The big, splashy comic book movie has become a fairly predictable piece of Hollywood machinery.
Cast a few wisecracking superheroes, mix in some alien bad guys and fancy special effects, and ka-ching: another summer blockbuster rolls off the assembly line. So it’s easy to forget just how radical and fresh Men In Black seemed when it came out in 1997.
Based on a Malibu comic, the smart, funny sci-fi adventure starring Will Smith and Tommy Lee Jones was hugely popular with critics and audiences. The franchise returned this past weekend with Men In Black III.
Director Barry Sonnenfeld said this new movie is, in part, an attempt to redeem the sins of Men in Black II, which was trying too hard to be funny.
"We just had too much of Frank the Pug singing 'I Will Survive,'" Sonnenfeld said. “You don't want anyone to know they're working on a comedy when they're doing a comedy. You don't want the cinematographer to know because he'll make it too bright. You don't want the composer to know because he'll make the music too happy. And you definitely don't want the actors to know because they'll make it — quote — funny."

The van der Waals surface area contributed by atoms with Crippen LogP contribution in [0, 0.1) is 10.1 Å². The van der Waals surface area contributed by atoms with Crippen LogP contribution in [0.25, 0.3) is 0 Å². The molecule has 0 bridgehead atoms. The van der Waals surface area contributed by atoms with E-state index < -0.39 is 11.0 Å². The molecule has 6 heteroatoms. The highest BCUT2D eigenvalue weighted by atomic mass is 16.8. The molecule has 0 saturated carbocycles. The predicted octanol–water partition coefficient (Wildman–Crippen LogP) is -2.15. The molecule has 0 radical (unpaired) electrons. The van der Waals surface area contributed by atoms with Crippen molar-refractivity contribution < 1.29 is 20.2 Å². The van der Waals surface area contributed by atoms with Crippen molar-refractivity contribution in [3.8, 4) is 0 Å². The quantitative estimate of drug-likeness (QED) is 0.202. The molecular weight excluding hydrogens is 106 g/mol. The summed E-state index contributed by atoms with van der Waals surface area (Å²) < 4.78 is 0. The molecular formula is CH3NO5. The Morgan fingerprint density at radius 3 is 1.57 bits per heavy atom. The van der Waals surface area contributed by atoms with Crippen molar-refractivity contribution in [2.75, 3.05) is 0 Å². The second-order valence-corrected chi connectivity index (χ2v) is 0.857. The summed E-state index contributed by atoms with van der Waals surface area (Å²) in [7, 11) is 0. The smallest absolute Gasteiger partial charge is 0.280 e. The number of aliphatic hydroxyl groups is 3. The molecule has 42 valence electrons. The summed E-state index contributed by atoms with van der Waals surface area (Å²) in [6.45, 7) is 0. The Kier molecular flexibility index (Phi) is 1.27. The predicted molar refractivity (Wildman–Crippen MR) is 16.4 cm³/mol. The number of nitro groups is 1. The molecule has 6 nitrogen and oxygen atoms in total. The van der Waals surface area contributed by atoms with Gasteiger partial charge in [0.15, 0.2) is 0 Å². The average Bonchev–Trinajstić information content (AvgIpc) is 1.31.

Sonnenfeld started in the business as a cinematographer, working with Joel and Ethan Coen on their first movie, Blood Simple.
"We shared a common visual style which is that the camera can be another actor or character in your movie," he said. "I sometimes use the camera as a way to grab the audience and say, 'Come on, let's go on this adventure.' "
Sonnenfeld went on to work on big budget Hollywood hits including Big and Raising Arizona. He points to his work on When Harry Met Sally to explain how cinematographers can make a scene funnier. Take the movie's famous orgasm scene in Katz's Deli.
"A lot of times what makes a comedy scene work is length and pregnancy," he said. "Oftentimes really good jokes are the function of setup more than punch line.”
Sonnenfeld also revealed there are easter eggs hidden in the new Men In Black film — tributes to his cinema hero, Stanley Kubrick.
"No one really thinks of him as a comedy director, but Strangelove is as brilliant a comedy as I've ever seen."